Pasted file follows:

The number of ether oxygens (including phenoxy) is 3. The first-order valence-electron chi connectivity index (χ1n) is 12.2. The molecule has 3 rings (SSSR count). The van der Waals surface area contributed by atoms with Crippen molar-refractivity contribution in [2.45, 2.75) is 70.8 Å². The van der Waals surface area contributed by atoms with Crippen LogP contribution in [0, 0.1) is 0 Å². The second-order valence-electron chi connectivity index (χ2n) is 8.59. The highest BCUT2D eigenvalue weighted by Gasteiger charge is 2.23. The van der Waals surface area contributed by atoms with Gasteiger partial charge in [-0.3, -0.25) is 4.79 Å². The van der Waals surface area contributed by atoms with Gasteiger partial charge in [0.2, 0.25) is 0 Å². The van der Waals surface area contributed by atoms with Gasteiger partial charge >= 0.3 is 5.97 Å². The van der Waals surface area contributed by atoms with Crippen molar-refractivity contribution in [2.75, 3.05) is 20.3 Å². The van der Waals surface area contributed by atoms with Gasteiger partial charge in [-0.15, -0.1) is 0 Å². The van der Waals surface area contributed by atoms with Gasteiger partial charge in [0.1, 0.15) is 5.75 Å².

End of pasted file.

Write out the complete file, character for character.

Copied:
The number of ether oxygens (including phenoxy) is 3. The first-order valence-electron chi connectivity index (χ1n) is 12.2. The molecule has 3 rings (SSSR count). The van der Waals surface area contributed by atoms with Crippen molar-refractivity contribution in [2.45, 2.75) is 70.8 Å². The van der Waals surface area contributed by atoms with Crippen LogP contribution in [0, 0.1) is 0 Å². The second-order valence-electron chi connectivity index (χ2n) is 8.59. The highest BCUT2D eigenvalue weighted by Gasteiger charge is 2.23. The van der Waals surface area contributed by atoms with Gasteiger partial charge in [-0.3, -0.25) is 4.79 Å². The van der Waals surface area contributed by atoms with Gasteiger partial charge in [0.2, 0.25) is 0 Å². The van der Waals surface area contributed by atoms with Gasteiger partial charge >= 0.3 is 5.97 Å². The van der Waals surface area contributed by atoms with Crippen molar-refractivity contribution in [2.75, 3.05) is 20.3 Å². The van der Waals surface area contributed by atoms with Gasteiger partial charge in [-0.15, -0.1) is 0 Å². The van der Waals surface area contributed by atoms with Gasteiger partial charge in [0.1, 0.15) is 5.75 Å².